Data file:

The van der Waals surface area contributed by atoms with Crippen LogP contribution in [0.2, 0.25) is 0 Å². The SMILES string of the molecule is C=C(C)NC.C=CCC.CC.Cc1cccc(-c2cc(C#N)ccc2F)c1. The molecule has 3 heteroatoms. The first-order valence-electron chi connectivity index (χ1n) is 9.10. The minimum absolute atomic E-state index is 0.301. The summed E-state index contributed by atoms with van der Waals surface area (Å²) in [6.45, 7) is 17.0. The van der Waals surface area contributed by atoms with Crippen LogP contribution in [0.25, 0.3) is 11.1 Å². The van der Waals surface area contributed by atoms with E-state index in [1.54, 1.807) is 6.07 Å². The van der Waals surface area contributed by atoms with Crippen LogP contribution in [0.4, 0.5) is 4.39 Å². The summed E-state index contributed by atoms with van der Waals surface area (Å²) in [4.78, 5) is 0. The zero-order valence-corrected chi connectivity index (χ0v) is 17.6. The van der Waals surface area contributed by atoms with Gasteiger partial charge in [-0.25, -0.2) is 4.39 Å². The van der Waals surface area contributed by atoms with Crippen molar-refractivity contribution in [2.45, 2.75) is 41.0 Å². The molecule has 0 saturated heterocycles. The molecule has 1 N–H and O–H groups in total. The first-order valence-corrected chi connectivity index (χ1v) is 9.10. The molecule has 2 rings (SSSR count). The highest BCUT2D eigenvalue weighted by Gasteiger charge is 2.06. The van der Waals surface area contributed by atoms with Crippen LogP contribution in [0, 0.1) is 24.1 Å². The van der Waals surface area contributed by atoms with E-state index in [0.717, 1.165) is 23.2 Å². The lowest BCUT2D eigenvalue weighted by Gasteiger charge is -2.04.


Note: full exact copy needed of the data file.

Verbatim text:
The van der Waals surface area contributed by atoms with Crippen LogP contribution in [0.2, 0.25) is 0 Å². The SMILES string of the molecule is C=C(C)NC.C=CCC.CC.Cc1cccc(-c2cc(C#N)ccc2F)c1. The molecule has 3 heteroatoms. The first-order valence-electron chi connectivity index (χ1n) is 9.10. The minimum absolute atomic E-state index is 0.301. The summed E-state index contributed by atoms with van der Waals surface area (Å²) in [6.45, 7) is 17.0. The van der Waals surface area contributed by atoms with Crippen LogP contribution in [0.25, 0.3) is 11.1 Å². The van der Waals surface area contributed by atoms with E-state index in [1.54, 1.807) is 6.07 Å². The van der Waals surface area contributed by atoms with Crippen LogP contribution in [0.4, 0.5) is 4.39 Å². The summed E-state index contributed by atoms with van der Waals surface area (Å²) in [4.78, 5) is 0. The zero-order valence-corrected chi connectivity index (χ0v) is 17.6. The van der Waals surface area contributed by atoms with Gasteiger partial charge in [-0.25, -0.2) is 4.39 Å². The van der Waals surface area contributed by atoms with Crippen molar-refractivity contribution in [2.45, 2.75) is 41.0 Å². The molecule has 0 saturated heterocycles. The molecule has 1 N–H and O–H groups in total. The first-order valence-corrected chi connectivity index (χ1v) is 9.10. The molecule has 2 rings (SSSR count). The highest BCUT2D eigenvalue weighted by Gasteiger charge is 2.06. The van der Waals surface area contributed by atoms with Crippen LogP contribution in [0, 0.1) is 24.1 Å². The van der Waals surface area contributed by atoms with E-state index in [0.717, 1.165) is 23.2 Å². The lowest BCUT2D eigenvalue weighted by Gasteiger charge is -2.04.